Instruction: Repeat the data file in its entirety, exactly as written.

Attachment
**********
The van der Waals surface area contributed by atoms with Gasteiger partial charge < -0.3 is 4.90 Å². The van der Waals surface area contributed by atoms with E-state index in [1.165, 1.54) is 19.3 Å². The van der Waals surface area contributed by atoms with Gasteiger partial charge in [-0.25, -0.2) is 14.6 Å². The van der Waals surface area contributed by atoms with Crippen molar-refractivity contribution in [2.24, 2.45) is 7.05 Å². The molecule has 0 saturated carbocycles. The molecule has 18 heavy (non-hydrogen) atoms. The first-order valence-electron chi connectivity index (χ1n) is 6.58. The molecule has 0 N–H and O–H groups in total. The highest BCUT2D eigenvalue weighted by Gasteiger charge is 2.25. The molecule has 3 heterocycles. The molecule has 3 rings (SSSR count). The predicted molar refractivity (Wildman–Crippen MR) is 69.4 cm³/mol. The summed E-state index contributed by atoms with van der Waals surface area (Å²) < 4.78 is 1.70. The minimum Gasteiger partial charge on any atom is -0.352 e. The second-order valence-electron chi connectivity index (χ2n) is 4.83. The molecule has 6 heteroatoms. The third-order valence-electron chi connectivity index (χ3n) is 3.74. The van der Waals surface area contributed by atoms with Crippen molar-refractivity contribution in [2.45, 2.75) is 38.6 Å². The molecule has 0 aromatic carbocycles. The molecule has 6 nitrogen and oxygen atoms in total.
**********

The van der Waals surface area contributed by atoms with Gasteiger partial charge < -0.3 is 4.90 Å². The van der Waals surface area contributed by atoms with E-state index in [1.165, 1.54) is 19.3 Å². The van der Waals surface area contributed by atoms with Gasteiger partial charge in [-0.25, -0.2) is 14.6 Å². The van der Waals surface area contributed by atoms with Crippen molar-refractivity contribution in [2.24, 2.45) is 7.05 Å². The molecule has 0 saturated carbocycles. The molecule has 18 heavy (non-hydrogen) atoms. The first-order valence-electron chi connectivity index (χ1n) is 6.58. The molecule has 0 N–H and O–H groups in total. The highest BCUT2D eigenvalue weighted by Gasteiger charge is 2.25. The molecule has 3 heterocycles. The molecule has 3 rings (SSSR count). The predicted molar refractivity (Wildman–Crippen MR) is 69.4 cm³/mol. The summed E-state index contributed by atoms with van der Waals surface area (Å²) < 4.78 is 1.70. The minimum Gasteiger partial charge on any atom is -0.352 e. The second-order valence-electron chi connectivity index (χ2n) is 4.83. The molecule has 6 heteroatoms. The third-order valence-electron chi connectivity index (χ3n) is 3.74. The van der Waals surface area contributed by atoms with Crippen molar-refractivity contribution in [2.45, 2.75) is 38.6 Å². The molecule has 0 aromatic carbocycles. The molecule has 6 nitrogen and oxygen atoms in total.